Christianity Is Not A Religion

By Rev. David Wilson Rogers |  March 21, 2015

            Technically, Christianity is a religion. It is one among many diverse religions, and within the broad category of Christianity there are countlessly diverse expressions of religious faith. If, however, Christianity is simply one’s religion and nothing more, it is possible such a person is not fully living the Christian life. They may be simply living a religious one. Worse yet, they may be living an idolatrous one.
            Religion is very important to humanity. Throughout all of recorded human history, nearly every culture has cultivated a religious ideology. It likely originates in that part of our mind that God intentionally created to desire a relationship with our Creator. Quite understandably, diverse cultures have developed vastly diverse means of understanding and fulfilling that created longing for God’s presence.
            For those who profess the religious beliefs understood as Christianity, that connection to God is found through the risen presence of Jesus Christ. On this central truth of the Christian religion, most Christians can agree. Then enters the easy temptation of idolatry.  
            Consider the areas of great division and even rancorous anger that tend to divide churches, Christians, and even families who profess devotion to Jesus Christ. I am guilty of it. Quite likely, you are guilty as well. Honestly, it is a sin with which we all struggle!
            As Christians we fall under Christ’s “Great Commission” found in Matthew 28:19-20. It is a simple call to go out, make disciples, baptize believers, and teach everything Christ taught. Yet, many Christians get hung up on distinctions and labels that fall outside of that parameter. Rather than making disciples, we worry about worship styles. Rather than baptizing believers, we get hung up on who uses the correct amount of water. Rather than teaching all the things Jesus taught, we argue over theological priorities and accurate biblical interpretations.
            So many Christians are labeled according to assumptions regarding the church they attend rather than the authenticity of their relationship with God. Worse yet, too many believers have become so put out by churches that preach doctrine over faith, they increasingly count themselves among that “spiritual but not religious” classification who no longer attend any church.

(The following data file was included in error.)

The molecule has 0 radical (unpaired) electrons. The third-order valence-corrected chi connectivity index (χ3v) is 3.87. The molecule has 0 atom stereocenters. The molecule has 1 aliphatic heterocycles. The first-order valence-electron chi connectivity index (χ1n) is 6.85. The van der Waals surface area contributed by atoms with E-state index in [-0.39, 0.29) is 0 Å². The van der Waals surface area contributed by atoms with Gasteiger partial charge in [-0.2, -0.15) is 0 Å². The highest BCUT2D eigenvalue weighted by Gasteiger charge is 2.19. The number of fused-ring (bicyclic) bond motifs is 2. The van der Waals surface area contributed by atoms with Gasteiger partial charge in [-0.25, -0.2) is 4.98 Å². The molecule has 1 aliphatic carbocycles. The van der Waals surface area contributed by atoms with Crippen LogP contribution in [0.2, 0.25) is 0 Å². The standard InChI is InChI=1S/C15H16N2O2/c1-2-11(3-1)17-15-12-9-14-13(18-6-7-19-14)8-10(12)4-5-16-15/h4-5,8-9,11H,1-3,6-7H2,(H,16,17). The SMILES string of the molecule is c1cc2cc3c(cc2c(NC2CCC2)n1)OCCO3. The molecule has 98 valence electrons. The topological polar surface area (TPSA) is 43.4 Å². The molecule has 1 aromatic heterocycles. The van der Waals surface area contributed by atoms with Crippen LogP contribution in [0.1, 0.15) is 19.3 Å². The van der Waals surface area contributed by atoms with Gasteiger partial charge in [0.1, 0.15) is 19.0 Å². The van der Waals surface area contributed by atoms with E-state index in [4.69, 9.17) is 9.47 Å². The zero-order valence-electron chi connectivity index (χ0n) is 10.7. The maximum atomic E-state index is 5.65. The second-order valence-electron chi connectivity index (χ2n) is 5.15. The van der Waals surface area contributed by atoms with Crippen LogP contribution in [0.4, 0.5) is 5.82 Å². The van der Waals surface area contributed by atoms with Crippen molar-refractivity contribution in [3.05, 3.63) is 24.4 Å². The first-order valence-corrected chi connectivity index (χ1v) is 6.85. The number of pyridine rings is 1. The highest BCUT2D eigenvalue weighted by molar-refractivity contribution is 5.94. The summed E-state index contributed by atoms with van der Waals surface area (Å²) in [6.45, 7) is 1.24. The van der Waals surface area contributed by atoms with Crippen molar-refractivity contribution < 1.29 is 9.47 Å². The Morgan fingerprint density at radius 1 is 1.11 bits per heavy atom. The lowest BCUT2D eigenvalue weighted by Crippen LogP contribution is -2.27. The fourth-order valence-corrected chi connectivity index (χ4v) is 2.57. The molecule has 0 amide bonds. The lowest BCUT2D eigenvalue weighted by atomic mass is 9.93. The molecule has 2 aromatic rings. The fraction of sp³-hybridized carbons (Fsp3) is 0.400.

As Christians, it is time we stop thinking of ourselves in religious terms. Yes, according to demographic and sociological categories, we practice the Christian religion. Then again, when did Christians let secular society determine and designate our faith for us?
            Christianity is more than just a religion. It is a way of life that is born in the waters of baptism, lived in discipleship, and spread in teaching the love of Christ. Rather than trying to convert people to our preferred understanding of Christian doctrine, tradition, interpretation, and practice, we need to spend more time simply living Christ in everyday life—Christ’s love, Christ’s teachings, Christ’s compassion, and Christ’s grace.
            There is truly “one Lord, one faith, one baptism, one God and Father of us all who is above all and through all and in all,” as the writer of Ephesians illustrates in 4:5-6. That singular unity is lived out in the beautiful diversity of Christian experience. The minute a Christian limits the one-ness of God exclusively to one’s own religious experience, Christian life is reduced to religion and rather than bringing people to our Risen Lord and Savior, such religious adherents only recruit to an idolatrous religious expression. It is not God, and ultimately will fail to truly serve God.